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Quiet weekend

Our book group discussed Clive Barker's "Weaveworld" last week. The discussion didn't give me any more reason to like it.

A fellow attendee loaned me a couple albums--Marc-Antoine Mathieu's "L'Origine", and Gradimir Smudja's "Le Bordel des Muses".

The latter follows Toulouse-Lautrec as he parties at the Moulin Rouge and then shows Vincent Van-Gogh around Paris. There's nothing much to the script, but it's quite something to look at.

"L'origine" is the first of the "J.C. Acquefacques" albums, and tells the story of characters discovering they exist inside a comic book--just the sort of nerdy self-referential humor I like. It's fun to see how he manages to put together such an imaginative series of stories from what appear to be such limited means--a bland everyman hero, his tiny one-room bedroom, his neighbor, an anonymous overcrowded city, all done in what seems at first an unwelcoming high-contrast black-and-white style.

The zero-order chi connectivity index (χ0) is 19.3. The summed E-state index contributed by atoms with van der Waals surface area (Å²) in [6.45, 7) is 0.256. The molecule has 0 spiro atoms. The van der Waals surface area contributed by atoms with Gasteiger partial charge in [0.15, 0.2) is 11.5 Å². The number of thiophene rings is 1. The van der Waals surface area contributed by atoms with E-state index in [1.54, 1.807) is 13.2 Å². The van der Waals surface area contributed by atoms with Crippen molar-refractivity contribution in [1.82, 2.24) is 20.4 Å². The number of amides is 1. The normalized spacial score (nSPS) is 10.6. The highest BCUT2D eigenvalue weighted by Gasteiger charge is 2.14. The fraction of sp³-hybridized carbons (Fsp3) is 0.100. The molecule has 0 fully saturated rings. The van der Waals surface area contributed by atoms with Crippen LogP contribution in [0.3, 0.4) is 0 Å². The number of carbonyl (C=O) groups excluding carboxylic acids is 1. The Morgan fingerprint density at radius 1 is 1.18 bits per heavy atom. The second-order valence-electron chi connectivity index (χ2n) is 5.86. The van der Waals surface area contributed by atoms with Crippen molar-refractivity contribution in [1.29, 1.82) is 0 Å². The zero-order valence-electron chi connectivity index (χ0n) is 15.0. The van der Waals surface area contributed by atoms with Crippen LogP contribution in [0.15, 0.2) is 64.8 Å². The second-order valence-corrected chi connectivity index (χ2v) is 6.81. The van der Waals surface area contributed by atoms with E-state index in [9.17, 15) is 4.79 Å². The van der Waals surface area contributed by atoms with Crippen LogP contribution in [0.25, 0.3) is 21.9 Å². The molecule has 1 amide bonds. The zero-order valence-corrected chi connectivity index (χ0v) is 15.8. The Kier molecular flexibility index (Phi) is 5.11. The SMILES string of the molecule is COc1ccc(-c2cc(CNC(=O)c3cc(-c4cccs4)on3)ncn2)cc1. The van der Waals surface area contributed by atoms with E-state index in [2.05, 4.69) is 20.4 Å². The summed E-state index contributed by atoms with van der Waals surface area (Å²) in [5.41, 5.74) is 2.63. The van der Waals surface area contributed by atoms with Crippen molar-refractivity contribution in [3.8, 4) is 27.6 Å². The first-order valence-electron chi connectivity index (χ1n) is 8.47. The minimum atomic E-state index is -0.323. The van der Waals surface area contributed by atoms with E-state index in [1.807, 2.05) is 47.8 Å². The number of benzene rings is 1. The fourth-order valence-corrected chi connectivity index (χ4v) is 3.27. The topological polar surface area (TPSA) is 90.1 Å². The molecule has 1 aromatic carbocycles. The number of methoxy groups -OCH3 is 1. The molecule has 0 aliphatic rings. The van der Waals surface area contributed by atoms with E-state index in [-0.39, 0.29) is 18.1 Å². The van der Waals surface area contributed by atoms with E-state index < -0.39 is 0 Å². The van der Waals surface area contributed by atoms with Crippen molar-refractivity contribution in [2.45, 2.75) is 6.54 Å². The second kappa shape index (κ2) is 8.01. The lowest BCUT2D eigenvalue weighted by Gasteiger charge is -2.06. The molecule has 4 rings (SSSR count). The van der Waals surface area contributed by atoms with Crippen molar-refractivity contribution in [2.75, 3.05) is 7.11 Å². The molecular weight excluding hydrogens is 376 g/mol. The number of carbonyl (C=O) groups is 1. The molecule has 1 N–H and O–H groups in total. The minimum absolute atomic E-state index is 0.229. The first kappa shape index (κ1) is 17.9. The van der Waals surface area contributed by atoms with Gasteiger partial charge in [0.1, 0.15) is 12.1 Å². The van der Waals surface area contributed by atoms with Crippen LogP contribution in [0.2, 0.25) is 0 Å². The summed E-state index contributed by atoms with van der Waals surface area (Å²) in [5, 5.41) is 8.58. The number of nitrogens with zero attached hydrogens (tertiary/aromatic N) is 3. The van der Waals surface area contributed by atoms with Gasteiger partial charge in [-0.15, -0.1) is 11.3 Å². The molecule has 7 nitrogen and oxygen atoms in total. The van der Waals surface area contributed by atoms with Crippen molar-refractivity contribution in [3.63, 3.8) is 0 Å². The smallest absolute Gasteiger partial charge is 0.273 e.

Wednesday I stopped by the French conversation group again; it was smaller this time, with a higher concentration of native speakers. It was fun, and they were very nice, but I came away a little depressed about my progress; I can understand a lot, but it's frustrating not being able to form a coherent sentence most of the time....

Friday got pretty much written off; I did some chores at home, showed up really late at work, planned to go renew my driver's license but didn't get to it--didn't get much of anything done, really.

This weekend except for juggling and lunch afterwards at Totoro, I mostly stayed at home and did a little work and reading.

Sara and I have been slowly working through the third season of "Buffy". It gets better as we go. It's sort of impressive that they manage to give it a sense of variety, given the constraints--not a lot of time to work with, regular commercial breaks, a story that has to make sense to people that drop in any time, etc. The episode we saw most recently partially answers the question of whether people in this fictional town ever find it a little odd that they're constantly under vampire attack. (They do, they just don't like to talk about it much.)

The question that always bothers me about this sort of thing, though, is--why doesn't anybody in these sort of stories find it odd that they're surrounded by people that look like movie stars?